In Summer 2011, I saw a retweet by Tom Riordan, CEO of Leeds Council, of an LCC Sport tweet. Not that unusual, you may think, I’m on Twitter all the time. However, the content of the tweet itself intrigued me.
It linked to a flyer, inviting women aged 25-40 who did not currently take part in sport to join a 10 week Active Women programme.
At any other time in my life, I would have recoiled in horror. I avoided PE where possible at school and had a miserable experience whenever sport was involved throughout my youth. I was rubbish, and my disabilities hadn’t been diagnosed, so I was the reluctant Wing Defence/deep field/running forever up and down the sides of the hockey pitch/insert position for people who are terrible at team games here.
However, I had recently turned 30, and my body, to my horror had decided to change. I realised I was going to have to get active. I had followed the 30 Day Shred DVD, with adaptations, and that was the first exercise I’d done other than walking quickly as a mode of transport and the odd swim in a hotel pool for pleasure in 15 years. To be fair, I'd done as little as possible before that. Even on a summer holiday tennis week, my sister was playing with gusto and I was relegated to batting a ball against a line on the wall. Or failing to.
I emailed Laura, the lady running the programme, andshe set my mind at ease. I found the Active Women programme difficult, but over time I started to really enjoy bits of it and was glad I had done it. I also went to a gym for the very first time, and Matthew at Armley who did my induction also has CP so he knew which machines to recommend.
I was even invited to an Active Women photoshoot for marketing future sessions.
I then had a degree to finish and self-employment to wind up and jobs to apply for, so it all got a bit neglected until I watched the Olympics and Paralympics and felt annoyed that I had never been able to properly take part in sport when I was younger. I loved watching athletics, and attended live events, but all the not-very-good people got to do at school was endless middle distance runs and cross country. No jumps, no throws, no sprints. I never got to have a go.
I contacted Laura and asked about disability athletics in Leeds. She said there were sessions for learning disabled athletes at John Charles Centre for Sport in Middleton, and I was welcome despite not being LD. The first few times I was nervous and she went with me. Then I found I loved sprinting, which is what I love to watch too.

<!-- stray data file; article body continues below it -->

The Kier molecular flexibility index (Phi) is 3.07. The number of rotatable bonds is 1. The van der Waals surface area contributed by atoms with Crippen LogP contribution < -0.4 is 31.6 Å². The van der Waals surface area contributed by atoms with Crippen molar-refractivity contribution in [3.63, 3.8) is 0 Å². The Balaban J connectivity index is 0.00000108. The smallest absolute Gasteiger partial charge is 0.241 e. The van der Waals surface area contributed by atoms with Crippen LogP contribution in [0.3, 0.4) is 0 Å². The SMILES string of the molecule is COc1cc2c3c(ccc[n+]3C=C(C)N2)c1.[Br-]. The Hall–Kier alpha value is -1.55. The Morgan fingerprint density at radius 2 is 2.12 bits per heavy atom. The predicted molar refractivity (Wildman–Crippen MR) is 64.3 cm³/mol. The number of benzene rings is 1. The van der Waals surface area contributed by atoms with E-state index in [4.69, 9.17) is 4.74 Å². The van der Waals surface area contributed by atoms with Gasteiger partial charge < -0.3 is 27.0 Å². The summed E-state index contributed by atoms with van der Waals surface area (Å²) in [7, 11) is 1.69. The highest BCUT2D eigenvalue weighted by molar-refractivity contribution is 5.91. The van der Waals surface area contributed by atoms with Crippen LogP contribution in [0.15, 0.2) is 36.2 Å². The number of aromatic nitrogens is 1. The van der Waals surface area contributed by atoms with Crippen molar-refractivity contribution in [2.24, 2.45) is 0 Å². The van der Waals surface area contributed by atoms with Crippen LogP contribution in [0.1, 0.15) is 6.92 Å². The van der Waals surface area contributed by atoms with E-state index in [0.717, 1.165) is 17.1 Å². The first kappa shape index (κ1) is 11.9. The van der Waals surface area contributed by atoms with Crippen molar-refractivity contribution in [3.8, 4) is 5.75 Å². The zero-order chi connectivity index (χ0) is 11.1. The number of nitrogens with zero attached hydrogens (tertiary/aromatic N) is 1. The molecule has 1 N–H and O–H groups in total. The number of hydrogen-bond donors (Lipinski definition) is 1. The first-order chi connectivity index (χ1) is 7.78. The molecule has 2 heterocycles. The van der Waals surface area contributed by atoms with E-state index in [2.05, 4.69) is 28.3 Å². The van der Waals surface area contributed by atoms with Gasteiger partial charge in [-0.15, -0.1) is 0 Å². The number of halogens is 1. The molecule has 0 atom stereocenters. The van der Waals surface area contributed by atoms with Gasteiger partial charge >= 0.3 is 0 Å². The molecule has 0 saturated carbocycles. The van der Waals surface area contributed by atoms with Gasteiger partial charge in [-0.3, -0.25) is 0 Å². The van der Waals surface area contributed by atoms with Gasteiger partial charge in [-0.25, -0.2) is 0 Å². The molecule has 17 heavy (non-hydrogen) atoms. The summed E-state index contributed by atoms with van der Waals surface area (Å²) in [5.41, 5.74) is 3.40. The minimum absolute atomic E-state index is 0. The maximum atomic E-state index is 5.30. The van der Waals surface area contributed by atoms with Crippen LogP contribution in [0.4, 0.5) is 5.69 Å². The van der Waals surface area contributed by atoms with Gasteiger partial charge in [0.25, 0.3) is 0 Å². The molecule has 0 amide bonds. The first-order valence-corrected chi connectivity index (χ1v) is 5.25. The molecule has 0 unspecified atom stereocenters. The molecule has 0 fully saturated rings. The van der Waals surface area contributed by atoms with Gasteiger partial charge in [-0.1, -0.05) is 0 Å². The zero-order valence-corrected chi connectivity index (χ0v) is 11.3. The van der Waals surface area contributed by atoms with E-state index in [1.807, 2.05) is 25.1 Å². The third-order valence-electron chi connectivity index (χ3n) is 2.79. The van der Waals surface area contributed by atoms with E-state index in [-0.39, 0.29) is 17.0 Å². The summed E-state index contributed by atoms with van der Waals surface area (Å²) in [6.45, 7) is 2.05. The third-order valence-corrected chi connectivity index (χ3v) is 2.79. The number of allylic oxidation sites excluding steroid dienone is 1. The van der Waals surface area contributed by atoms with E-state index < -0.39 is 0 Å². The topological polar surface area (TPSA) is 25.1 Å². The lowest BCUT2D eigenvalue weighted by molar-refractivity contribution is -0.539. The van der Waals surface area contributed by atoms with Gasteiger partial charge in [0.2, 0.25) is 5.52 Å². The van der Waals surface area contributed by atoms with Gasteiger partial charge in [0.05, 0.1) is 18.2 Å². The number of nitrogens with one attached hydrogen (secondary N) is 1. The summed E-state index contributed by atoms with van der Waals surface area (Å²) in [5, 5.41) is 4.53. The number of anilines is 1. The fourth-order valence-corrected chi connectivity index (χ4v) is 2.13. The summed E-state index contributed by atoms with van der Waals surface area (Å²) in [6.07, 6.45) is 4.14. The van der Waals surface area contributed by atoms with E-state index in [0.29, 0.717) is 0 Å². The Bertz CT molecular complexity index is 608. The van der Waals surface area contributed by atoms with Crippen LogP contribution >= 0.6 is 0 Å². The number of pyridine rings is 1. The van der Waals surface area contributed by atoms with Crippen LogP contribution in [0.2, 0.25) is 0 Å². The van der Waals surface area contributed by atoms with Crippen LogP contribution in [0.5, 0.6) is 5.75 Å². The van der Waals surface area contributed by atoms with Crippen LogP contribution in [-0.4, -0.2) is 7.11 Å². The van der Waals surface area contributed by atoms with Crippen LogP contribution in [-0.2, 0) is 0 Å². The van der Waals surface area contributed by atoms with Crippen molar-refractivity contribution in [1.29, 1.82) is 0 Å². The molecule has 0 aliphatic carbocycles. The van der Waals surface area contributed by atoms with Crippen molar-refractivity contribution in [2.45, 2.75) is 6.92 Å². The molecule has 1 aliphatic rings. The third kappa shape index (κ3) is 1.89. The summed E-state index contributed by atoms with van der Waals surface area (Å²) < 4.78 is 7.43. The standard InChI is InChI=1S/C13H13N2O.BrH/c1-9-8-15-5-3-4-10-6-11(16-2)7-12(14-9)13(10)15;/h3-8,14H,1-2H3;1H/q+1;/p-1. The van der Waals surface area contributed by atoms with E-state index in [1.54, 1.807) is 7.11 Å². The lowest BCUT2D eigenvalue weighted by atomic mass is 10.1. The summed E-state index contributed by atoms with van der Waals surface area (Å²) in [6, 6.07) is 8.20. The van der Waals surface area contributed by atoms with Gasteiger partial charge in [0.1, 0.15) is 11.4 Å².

I outgrew those sessions as my fitness improved. I wanted to find a pathway and find out what I could do and where I could go. I did lots of research online, as is my wont, and I found out that there was a Parallel Success Talent ID event coming up at the EIS in Sheffield in March 2013. Shelley Holroyd from British Athletics was very helpful and answered all my questions and was a very friendly face on the day.
I had a brilliant time - I may have been one of the older participants and certainly not one of the fastest, but I got to train with Paralympians and it confirmed for me that I didn't care how hard it was or how unlikely it seemed, I wanted to train hard and compete. I had a bit of an Aspie wobble at the end of the day and had to get my husband to help me go over to Shelley to ask about getting a proper coach. I needn't have worried, she understood my anxiety completely and immediately put me at my ease.
Through that meeting, I got my own athletics coach, Katie Mapplebeck, in May 2013, and now I train on the track 2-3 times a week with Katie and my university club (coached by Martin Cook), train for shot put once a week (coached by Pete Blakemore) and go to the gym for strength and conditioning and fast twitch development 2-3 times a week, plus hill and park sessions.
I went on to be classified as a T36 and F36 athlete and became national champion in the 100m in 2013, 2014 and 2015 and won the CP Sport track trophy for senior women in 2014 and field trophy in 2015 - having taken up shot put at the end of the 2014 season.
In November 2014, I was invited to join the British Athletics Parallel Success Academy, which has aided my progress as an athlete, and my goal now is to move up to the Talent Development squad and eventually Team GB. I am also a member of the University of Sheffield Elite Sports Performance Scheme and was Highly Commended in Leeds Sports Awards.
To further my goals, since September 2014 I have been working with Nottingham-based integrated athlete support team oneathlete. Tim offers strength and conditioning support, working closely with Gemma on the physio side of things, and Jacko sorts out the mindset and nutrition aspects so important to being a high-performing athlete. I found meeting with them hugely helpful and have regularly reviewed my programme as I have got stronger.
Closer to home, I regularly receive sports massage therapy from Jan Adamowski, and this was invaluable at the end of the 2015 season as I had niggles that could easily have developed into real injuries, whereas I ended the season on a new personal best, having consistently knocked off over half a second from my PB every season since I started in the sport.
In 2016, I want to undertake warm weather training, because while I train hard in winter, I am limited by what my body will let me do and my CP and the cold do not interact well. This will make a big difference to my season, especially the early events that determine selections for the invitational competitions. I also want to compete in the IPC Grand Prix, particularly in Berlin, as the level of competition there from a high quality field will really challenge me as an athlete. Long term, I want to compete at the IPC World Championships in London in 2017, and the Paralympics in Tokyo in 2020.